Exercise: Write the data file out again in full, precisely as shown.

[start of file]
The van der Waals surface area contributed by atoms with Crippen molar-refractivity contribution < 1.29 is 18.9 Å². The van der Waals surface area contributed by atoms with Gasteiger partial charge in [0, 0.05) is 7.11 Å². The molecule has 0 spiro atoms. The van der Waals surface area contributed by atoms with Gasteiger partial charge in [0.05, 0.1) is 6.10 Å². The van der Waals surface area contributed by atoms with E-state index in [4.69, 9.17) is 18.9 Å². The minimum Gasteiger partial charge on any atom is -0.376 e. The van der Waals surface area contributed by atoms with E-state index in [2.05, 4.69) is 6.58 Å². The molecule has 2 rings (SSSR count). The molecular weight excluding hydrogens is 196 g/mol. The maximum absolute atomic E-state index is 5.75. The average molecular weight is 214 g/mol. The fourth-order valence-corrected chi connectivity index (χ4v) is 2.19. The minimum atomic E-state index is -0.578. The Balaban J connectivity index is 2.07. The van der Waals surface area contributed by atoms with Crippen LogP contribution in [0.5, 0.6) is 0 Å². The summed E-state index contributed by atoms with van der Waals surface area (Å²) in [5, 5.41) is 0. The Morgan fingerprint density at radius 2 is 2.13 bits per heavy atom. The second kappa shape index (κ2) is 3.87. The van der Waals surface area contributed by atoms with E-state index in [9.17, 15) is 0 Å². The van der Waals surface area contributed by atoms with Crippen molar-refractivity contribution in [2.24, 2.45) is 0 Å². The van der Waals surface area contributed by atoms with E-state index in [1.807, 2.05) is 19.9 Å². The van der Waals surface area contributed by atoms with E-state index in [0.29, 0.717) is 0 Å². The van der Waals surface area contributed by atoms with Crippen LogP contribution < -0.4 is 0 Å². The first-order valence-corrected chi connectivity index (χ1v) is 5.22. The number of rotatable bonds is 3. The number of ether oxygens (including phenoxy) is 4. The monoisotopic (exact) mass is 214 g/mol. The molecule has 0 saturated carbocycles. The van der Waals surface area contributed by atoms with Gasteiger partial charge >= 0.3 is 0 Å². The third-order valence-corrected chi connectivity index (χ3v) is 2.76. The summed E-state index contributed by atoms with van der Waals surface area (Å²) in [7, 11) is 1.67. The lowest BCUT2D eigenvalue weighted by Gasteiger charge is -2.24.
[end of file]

The van der Waals surface area contributed by atoms with Crippen molar-refractivity contribution < 1.29 is 18.9 Å². The van der Waals surface area contributed by atoms with Gasteiger partial charge in [0, 0.05) is 7.11 Å². The molecule has 0 spiro atoms. The van der Waals surface area contributed by atoms with Gasteiger partial charge in [0.05, 0.1) is 6.10 Å². The van der Waals surface area contributed by atoms with E-state index in [4.69, 9.17) is 18.9 Å². The minimum Gasteiger partial charge on any atom is -0.376 e. The van der Waals surface area contributed by atoms with E-state index in [2.05, 4.69) is 6.58 Å². The molecule has 2 rings (SSSR count). The molecular weight excluding hydrogens is 196 g/mol. The maximum absolute atomic E-state index is 5.75. The average molecular weight is 214 g/mol. The fourth-order valence-corrected chi connectivity index (χ4v) is 2.19. The minimum atomic E-state index is -0.578. The Balaban J connectivity index is 2.07. The van der Waals surface area contributed by atoms with Crippen LogP contribution in [0.5, 0.6) is 0 Å². The summed E-state index contributed by atoms with van der Waals surface area (Å²) in [5, 5.41) is 0. The Morgan fingerprint density at radius 2 is 2.13 bits per heavy atom. The second kappa shape index (κ2) is 3.87. The van der Waals surface area contributed by atoms with E-state index in [9.17, 15) is 0 Å². The van der Waals surface area contributed by atoms with Crippen molar-refractivity contribution in [2.24, 2.45) is 0 Å². The van der Waals surface area contributed by atoms with E-state index in [1.807, 2.05) is 19.9 Å². The van der Waals surface area contributed by atoms with E-state index in [0.29, 0.717) is 0 Å². The van der Waals surface area contributed by atoms with Crippen LogP contribution < -0.4 is 0 Å². The first-order valence-corrected chi connectivity index (χ1v) is 5.22. The number of rotatable bonds is 3. The number of ether oxygens (including phenoxy) is 4. The monoisotopic (exact) mass is 214 g/mol. The molecule has 0 saturated carbocycles. The van der Waals surface area contributed by atoms with Gasteiger partial charge >= 0.3 is 0 Å². The third-order valence-corrected chi connectivity index (χ3v) is 2.76. The summed E-state index contributed by atoms with van der Waals surface area (Å²) in [7, 11) is 1.67. The lowest BCUT2D eigenvalue weighted by Gasteiger charge is -2.24.